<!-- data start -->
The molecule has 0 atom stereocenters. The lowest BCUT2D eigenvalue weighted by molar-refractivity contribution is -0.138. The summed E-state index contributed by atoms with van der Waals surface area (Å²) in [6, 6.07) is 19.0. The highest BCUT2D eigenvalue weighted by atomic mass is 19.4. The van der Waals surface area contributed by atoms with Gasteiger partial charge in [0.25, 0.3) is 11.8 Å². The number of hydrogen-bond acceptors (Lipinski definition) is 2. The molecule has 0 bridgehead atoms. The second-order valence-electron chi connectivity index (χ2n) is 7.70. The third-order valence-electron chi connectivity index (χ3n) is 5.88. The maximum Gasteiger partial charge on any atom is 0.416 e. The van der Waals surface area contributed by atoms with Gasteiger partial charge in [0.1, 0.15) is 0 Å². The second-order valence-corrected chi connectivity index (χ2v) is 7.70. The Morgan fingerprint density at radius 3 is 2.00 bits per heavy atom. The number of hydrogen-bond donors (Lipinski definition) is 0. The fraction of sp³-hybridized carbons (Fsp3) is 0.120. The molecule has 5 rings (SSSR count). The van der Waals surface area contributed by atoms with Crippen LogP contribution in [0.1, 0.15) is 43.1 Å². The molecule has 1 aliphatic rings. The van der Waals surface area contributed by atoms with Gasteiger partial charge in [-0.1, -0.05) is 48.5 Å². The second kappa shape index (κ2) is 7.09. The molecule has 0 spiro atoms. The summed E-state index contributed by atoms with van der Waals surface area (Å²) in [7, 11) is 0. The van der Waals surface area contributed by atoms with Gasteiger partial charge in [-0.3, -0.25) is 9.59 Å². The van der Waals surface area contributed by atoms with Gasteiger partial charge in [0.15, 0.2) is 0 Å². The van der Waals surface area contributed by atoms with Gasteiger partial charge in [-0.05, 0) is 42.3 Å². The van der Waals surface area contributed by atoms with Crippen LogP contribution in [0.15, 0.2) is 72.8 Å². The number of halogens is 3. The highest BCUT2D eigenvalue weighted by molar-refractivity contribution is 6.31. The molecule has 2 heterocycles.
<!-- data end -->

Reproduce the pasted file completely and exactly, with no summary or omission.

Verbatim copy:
The molecule has 0 atom stereocenters. The lowest BCUT2D eigenvalue weighted by molar-refractivity contribution is -0.138. The summed E-state index contributed by atoms with van der Waals surface area (Å²) in [6, 6.07) is 19.0. The highest BCUT2D eigenvalue weighted by atomic mass is 19.4. The van der Waals surface area contributed by atoms with Gasteiger partial charge in [0.25, 0.3) is 11.8 Å². The number of hydrogen-bond acceptors (Lipinski definition) is 2. The molecule has 0 bridgehead atoms. The second-order valence-electron chi connectivity index (χ2n) is 7.70. The third-order valence-electron chi connectivity index (χ3n) is 5.88. The maximum Gasteiger partial charge on any atom is 0.416 e. The van der Waals surface area contributed by atoms with Gasteiger partial charge in [0.1, 0.15) is 0 Å². The second-order valence-corrected chi connectivity index (χ2v) is 7.70. The Morgan fingerprint density at radius 3 is 2.00 bits per heavy atom. The number of hydrogen-bond donors (Lipinski definition) is 0. The fraction of sp³-hybridized carbons (Fsp3) is 0.120. The molecule has 5 rings (SSSR count). The van der Waals surface area contributed by atoms with Crippen LogP contribution in [0.1, 0.15) is 43.1 Å². The molecule has 1 aliphatic rings. The van der Waals surface area contributed by atoms with Gasteiger partial charge in [-0.1, -0.05) is 48.5 Å². The second kappa shape index (κ2) is 7.09. The molecule has 0 spiro atoms. The summed E-state index contributed by atoms with van der Waals surface area (Å²) in [7, 11) is 0. The van der Waals surface area contributed by atoms with Gasteiger partial charge in [-0.3, -0.25) is 9.59 Å². The van der Waals surface area contributed by atoms with Gasteiger partial charge in [0.15, 0.2) is 0 Å². The van der Waals surface area contributed by atoms with Gasteiger partial charge in [-0.05, 0) is 42.3 Å². The van der Waals surface area contributed by atoms with Crippen LogP contribution in [0.15, 0.2) is 72.8 Å². The number of halogens is 3. The highest BCUT2D eigenvalue weighted by molar-refractivity contribution is 6.31. The molecule has 2 heterocycles.